Do they think happy thoughts? Have they ever read a story by Dr. Seuss? Have they laughed today?
All those people that we saw and that will never know they were seen;
Maybe a friend walked past, one which I haven’t yet met. Maybe the tired-looking woman with the groceries knows the secret of life; but now she’ll never tell. Maybe the school children would have listened to my stories; now they won’t care.
And it makes me think of all those chances that we miss
By not talking to the people that pass us by.
(Quote: Mike Rosenberg)
It’s the Highlands. They make you think there might just be a monster lurking somewhere. They make you think all sorts of things beyond reason. The names of the towns we pass sound like magic spells. It’s wonderful.
You’d think The Elephant House were holding more magic.
But apparently the magician was finished with her spells and took her wand and wonders with her when she left. Not even the faintest trace of pixie dust stayed on the old wooden floors, and even if there had – it would be gone now. Stamped down by Japanese pilgrims, by hordes of noisy tourists, by trompeting Potterheads, all in search for something, anything to prove that magic has been created here.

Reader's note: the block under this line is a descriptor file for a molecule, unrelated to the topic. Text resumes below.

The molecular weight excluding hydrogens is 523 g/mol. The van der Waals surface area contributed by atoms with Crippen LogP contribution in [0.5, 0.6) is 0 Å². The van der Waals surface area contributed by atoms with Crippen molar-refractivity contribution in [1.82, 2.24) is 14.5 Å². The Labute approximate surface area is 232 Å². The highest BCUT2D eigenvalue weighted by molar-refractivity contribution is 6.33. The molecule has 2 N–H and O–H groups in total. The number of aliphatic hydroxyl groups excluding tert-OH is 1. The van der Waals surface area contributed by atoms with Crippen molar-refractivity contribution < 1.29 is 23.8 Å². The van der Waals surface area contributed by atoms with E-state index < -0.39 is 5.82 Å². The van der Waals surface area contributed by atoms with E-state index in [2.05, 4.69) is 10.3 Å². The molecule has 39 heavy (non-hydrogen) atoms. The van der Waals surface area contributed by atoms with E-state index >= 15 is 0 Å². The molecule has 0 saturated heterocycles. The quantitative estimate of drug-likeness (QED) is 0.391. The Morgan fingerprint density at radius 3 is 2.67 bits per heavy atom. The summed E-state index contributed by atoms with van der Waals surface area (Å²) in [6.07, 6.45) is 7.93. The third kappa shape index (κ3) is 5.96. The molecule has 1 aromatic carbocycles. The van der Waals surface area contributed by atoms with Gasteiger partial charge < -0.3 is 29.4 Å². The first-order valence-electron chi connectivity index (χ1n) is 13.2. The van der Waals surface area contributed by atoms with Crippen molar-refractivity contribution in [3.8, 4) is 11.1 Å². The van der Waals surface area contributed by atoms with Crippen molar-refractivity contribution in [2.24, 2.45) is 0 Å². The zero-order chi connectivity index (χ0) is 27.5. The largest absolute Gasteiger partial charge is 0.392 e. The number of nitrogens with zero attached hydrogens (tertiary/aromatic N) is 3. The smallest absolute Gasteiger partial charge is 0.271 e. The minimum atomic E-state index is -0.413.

We didn’t see any of it there. I think we found it an hour later at a small bookshop called The Edinburgh Bookshop. Magic needs the quiet, I think. It needs the pages of a book to come to life.
(Quote: Lucy Maud Montgomery)
There once was a boy named Harry destined for greatness.
There once was a girl named Inga trying to see the light.
There once was a girl named Noemí desperate to find the magic.
There once were oh so many spells and books and forests filled with magic and wonder, and there once were castles full of stories, and there once were fortresses full of mysteries.
There once were. There are. All the children loving fairie tales and yearning for the pixie dust to take them.
There once was a boy named Harry and he spread light and he promised magic, and it was that which made him not a hero, but a friend who would always be waiting.
(Quote: J.K. Rowling)